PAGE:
To do artificial respiration, the rescuer first looks in the mouth and throat for any visible objects that may be blocking the airway and, if any are present, removes them. The rescuer then opens the airway by tilting the head and lifting the chin (see Figure: Opening an Airway in an Adult.). The rescuer's mouth covers the person's mouth and then the rescuer exhales air into the person's lungs (rescue breaths). The person's airway must remain opened during artificial respiration. To prevent air from escaping from the person's nose, the person's nose can be pinched shut as the rescuer exhales into the mouth. Artificial respiration is very similar in children and adults.
When a rescuer does artificial respiration on an infant, the rescuer's mouth covers the infant's mouth and nose. To prevent damaging the infant's smaller lungs, the rescuer exhales with less force than with adults. If the chest rises, the rescuer should give two deep, slow breaths. Failure of the chest to rise after properly delivering rescue breaths indicates that the person's airway is blocked, but CPR should continue. Each time the airway is opened during CPR, the rescuer should look for an object in the victim’s mouth and, if one is found, remove it.
Standard CPR can be done by one person (a single person alternately does rescue breaths and chest compressions) or by two people (one to do rescue breaths and one to do chest compressions). In standard CPR, the rescuer gives 30 compressions and then two breaths. When children or infants need CPR, if two rescuers are present, a ratio of 15:2 is preferred, whereas in newborns, a rate of 3:1 is recommended. Compressions are done at a rate of 100 to 120 times per minute in people of all ages. CPR is continued until medical assistance arrives or the person recovers.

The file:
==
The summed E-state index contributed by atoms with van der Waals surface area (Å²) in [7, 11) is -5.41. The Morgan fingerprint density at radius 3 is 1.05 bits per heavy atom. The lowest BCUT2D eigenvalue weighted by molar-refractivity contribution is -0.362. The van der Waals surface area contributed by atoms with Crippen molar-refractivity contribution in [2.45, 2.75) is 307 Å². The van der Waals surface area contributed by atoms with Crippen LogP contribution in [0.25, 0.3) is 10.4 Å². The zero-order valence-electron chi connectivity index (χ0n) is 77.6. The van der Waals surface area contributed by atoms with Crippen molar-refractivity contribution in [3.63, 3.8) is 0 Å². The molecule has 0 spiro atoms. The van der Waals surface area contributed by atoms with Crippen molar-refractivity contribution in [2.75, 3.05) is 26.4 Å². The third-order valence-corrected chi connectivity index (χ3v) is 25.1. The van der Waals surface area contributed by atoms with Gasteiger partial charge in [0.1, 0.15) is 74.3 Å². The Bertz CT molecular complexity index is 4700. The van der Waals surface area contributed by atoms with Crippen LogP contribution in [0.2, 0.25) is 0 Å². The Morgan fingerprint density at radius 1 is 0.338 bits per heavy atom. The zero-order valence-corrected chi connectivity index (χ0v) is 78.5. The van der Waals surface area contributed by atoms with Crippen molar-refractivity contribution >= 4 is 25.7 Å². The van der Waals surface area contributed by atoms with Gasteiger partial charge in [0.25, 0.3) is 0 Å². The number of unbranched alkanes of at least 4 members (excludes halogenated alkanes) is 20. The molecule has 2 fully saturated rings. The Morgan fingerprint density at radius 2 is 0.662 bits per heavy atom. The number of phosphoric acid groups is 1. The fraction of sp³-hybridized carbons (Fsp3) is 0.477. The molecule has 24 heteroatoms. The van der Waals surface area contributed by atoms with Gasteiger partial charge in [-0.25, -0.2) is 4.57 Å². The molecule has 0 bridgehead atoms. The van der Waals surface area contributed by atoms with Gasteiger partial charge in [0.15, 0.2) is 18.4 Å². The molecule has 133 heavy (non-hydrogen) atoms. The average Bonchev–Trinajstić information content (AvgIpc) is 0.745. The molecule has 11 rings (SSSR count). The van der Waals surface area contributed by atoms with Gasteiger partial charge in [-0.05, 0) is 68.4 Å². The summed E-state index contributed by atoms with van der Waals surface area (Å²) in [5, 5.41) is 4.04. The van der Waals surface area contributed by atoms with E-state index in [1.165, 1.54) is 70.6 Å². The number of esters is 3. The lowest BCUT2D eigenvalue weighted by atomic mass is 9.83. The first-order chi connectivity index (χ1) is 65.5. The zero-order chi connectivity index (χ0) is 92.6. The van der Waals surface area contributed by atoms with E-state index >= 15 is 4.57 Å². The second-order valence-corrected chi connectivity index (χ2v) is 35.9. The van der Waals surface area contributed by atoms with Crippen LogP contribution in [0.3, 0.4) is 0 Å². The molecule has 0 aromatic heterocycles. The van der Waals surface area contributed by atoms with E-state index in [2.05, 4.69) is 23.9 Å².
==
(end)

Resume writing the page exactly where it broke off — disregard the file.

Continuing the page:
Compression-only CPR (hands-only CPR) involves chest compressions only without artificial respiration. Compression-only CPR is currently recommended when the rescuer does not have CPR training or is trained only in chest compressions. For infants, children, and people in whom the cause of cardiac arrest seems to be stopping breathing, such as those who have drowned, rescuers should do artificial respiration; however, if they are unwilling or unable to do artificial respiration, they should still do compression-only CPR.
Chest compressions can quickly tire a person, resulting in compressions that are too weak to be effective. Thus, if two rescuers are present, they should switch duties every 2 minutes.
Emergency medical care is required for all people who respond to CPR.
Performing Chest Compressions in an Adult
To do chest compressions for cardiac pulmonary resuscitation (CPR), a rescuer kneels to one side and, with the arms held straight, leans over the person and places both hands, one on top of the other just above (about two finger widths) the lowest part of the breastbone (called the xiphoid process). The rescuer compresses the chest about 2 to 2.4 inches (5 to 6 centimeters) in adults. The chest is compressed about 100 to 120 times per minute.
Performing Chest Compressions in an Infant or a Child
More Information about Cardiac Arrest
- American Heart Association: Cardiac arrest
- American Red Cross